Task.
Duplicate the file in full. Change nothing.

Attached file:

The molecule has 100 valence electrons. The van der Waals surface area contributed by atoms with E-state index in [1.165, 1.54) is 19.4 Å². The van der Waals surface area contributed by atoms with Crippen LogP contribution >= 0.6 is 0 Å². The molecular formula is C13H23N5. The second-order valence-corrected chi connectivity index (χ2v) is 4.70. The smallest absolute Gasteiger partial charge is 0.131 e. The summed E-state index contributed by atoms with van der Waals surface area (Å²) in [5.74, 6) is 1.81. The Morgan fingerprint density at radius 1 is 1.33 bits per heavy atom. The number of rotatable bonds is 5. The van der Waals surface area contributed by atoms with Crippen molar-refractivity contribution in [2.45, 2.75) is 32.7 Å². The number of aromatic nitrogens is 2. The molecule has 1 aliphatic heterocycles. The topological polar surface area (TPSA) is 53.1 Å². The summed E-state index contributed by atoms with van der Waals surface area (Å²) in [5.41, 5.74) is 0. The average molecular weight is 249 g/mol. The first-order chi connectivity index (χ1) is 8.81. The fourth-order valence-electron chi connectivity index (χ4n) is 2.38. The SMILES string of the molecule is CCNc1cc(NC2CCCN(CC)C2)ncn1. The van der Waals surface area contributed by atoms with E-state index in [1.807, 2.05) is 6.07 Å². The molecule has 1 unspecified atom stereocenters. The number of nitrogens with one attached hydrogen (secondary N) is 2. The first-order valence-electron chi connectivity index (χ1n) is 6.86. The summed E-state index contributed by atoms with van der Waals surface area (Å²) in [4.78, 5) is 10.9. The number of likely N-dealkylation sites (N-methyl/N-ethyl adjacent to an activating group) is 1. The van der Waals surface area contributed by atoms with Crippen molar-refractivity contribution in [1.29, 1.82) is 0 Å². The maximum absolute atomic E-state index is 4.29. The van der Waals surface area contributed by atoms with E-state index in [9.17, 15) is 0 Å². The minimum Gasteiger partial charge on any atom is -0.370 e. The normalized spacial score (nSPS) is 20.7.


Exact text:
The molecule has 100 valence electrons. The van der Waals surface area contributed by atoms with E-state index in [1.165, 1.54) is 19.4 Å². The van der Waals surface area contributed by atoms with Crippen LogP contribution >= 0.6 is 0 Å². The molecular formula is C13H23N5. The second-order valence-corrected chi connectivity index (χ2v) is 4.70. The smallest absolute Gasteiger partial charge is 0.131 e. The summed E-state index contributed by atoms with van der Waals surface area (Å²) in [5.74, 6) is 1.81. The Morgan fingerprint density at radius 1 is 1.33 bits per heavy atom. The number of rotatable bonds is 5. The van der Waals surface area contributed by atoms with Crippen molar-refractivity contribution in [2.45, 2.75) is 32.7 Å². The number of aromatic nitrogens is 2. The molecule has 1 aliphatic heterocycles. The topological polar surface area (TPSA) is 53.1 Å². The summed E-state index contributed by atoms with van der Waals surface area (Å²) in [5.41, 5.74) is 0. The average molecular weight is 249 g/mol. The first-order chi connectivity index (χ1) is 8.81. The fourth-order valence-electron chi connectivity index (χ4n) is 2.38. The SMILES string of the molecule is CCNc1cc(NC2CCCN(CC)C2)ncn1. The van der Waals surface area contributed by atoms with E-state index in [1.807, 2.05) is 6.07 Å². The molecule has 1 unspecified atom stereocenters. The number of nitrogens with one attached hydrogen (secondary N) is 2. The first-order valence-electron chi connectivity index (χ1n) is 6.86. The summed E-state index contributed by atoms with van der Waals surface area (Å²) in [4.78, 5) is 10.9. The number of likely N-dealkylation sites (N-methyl/N-ethyl adjacent to an activating group) is 1. The van der Waals surface area contributed by atoms with Crippen molar-refractivity contribution in [1.29, 1.82) is 0 Å². The maximum absolute atomic E-state index is 4.29. The van der Waals surface area contributed by atoms with E-state index in [9.17, 15) is 0 Å². The minimum Gasteiger partial charge on any atom is -0.370 e. The normalized spacial score (nSPS) is 20.7.